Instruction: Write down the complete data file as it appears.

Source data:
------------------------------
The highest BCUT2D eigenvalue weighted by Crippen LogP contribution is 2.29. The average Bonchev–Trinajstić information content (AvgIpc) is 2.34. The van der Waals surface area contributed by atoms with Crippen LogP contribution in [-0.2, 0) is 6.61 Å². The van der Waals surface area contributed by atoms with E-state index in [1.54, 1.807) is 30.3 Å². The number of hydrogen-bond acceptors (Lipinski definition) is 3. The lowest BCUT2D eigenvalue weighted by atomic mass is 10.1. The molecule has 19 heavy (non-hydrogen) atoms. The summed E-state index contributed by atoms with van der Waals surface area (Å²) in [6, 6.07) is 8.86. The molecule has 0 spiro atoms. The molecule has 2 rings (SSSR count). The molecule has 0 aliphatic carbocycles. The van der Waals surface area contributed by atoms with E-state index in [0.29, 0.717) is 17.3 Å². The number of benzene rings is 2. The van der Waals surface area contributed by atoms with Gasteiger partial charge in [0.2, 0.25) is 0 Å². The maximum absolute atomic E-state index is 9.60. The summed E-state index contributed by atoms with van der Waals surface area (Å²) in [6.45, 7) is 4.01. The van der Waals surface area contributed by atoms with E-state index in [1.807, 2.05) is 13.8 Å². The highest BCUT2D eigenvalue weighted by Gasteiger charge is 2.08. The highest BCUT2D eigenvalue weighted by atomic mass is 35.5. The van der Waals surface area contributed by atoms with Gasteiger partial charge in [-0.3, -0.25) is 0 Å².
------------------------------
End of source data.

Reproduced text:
The highest BCUT2D eigenvalue weighted by Crippen LogP contribution is 2.29. The average Bonchev–Trinajstić information content (AvgIpc) is 2.34. The van der Waals surface area contributed by atoms with Crippen LogP contribution in [-0.2, 0) is 6.61 Å². The van der Waals surface area contributed by atoms with E-state index in [1.54, 1.807) is 30.3 Å². The number of hydrogen-bond acceptors (Lipinski definition) is 3. The lowest BCUT2D eigenvalue weighted by atomic mass is 10.1. The molecule has 19 heavy (non-hydrogen) atoms. The summed E-state index contributed by atoms with van der Waals surface area (Å²) in [6, 6.07) is 8.86. The molecule has 0 spiro atoms. The molecule has 2 rings (SSSR count). The molecule has 0 aliphatic carbocycles. The van der Waals surface area contributed by atoms with E-state index in [0.29, 0.717) is 17.3 Å². The number of benzene rings is 2. The van der Waals surface area contributed by atoms with Gasteiger partial charge in [0.2, 0.25) is 0 Å². The maximum absolute atomic E-state index is 9.60. The summed E-state index contributed by atoms with van der Waals surface area (Å²) in [6.45, 7) is 4.01. The van der Waals surface area contributed by atoms with E-state index in [1.807, 2.05) is 13.8 Å². The highest BCUT2D eigenvalue weighted by Gasteiger charge is 2.08. The highest BCUT2D eigenvalue weighted by atomic mass is 35.5. The van der Waals surface area contributed by atoms with Gasteiger partial charge in [-0.3, -0.25) is 0 Å².